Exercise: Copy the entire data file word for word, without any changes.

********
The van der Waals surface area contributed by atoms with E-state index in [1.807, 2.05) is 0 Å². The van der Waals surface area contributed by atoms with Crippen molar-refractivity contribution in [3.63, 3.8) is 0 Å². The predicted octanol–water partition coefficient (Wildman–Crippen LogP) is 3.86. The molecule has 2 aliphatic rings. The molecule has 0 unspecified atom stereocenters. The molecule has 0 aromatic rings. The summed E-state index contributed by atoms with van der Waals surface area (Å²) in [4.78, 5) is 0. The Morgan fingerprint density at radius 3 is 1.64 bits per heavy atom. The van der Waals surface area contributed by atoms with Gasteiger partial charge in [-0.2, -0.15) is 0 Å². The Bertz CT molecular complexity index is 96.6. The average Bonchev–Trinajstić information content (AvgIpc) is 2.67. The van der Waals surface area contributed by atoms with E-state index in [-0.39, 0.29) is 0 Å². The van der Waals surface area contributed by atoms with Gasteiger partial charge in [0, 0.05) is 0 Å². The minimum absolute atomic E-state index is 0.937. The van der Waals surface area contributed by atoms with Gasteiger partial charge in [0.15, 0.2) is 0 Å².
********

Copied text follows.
The van der Waals surface area contributed by atoms with E-state index in [1.807, 2.05) is 0 Å². The van der Waals surface area contributed by atoms with Crippen molar-refractivity contribution in [3.63, 3.8) is 0 Å². The predicted octanol–water partition coefficient (Wildman–Crippen LogP) is 3.86. The molecule has 2 aliphatic rings. The molecule has 0 unspecified atom stereocenters. The molecule has 0 aromatic rings. The summed E-state index contributed by atoms with van der Waals surface area (Å²) in [4.78, 5) is 0. The Morgan fingerprint density at radius 3 is 1.64 bits per heavy atom. The van der Waals surface area contributed by atoms with Gasteiger partial charge in [-0.2, -0.15) is 0 Å². The Bertz CT molecular complexity index is 96.6. The average Bonchev–Trinajstić information content (AvgIpc) is 2.67. The van der Waals surface area contributed by atoms with E-state index in [-0.39, 0.29) is 0 Å². The van der Waals surface area contributed by atoms with Gasteiger partial charge in [0, 0.05) is 0 Å². The minimum absolute atomic E-state index is 0.937. The van der Waals surface area contributed by atoms with Gasteiger partial charge in [0.15, 0.2) is 0 Å².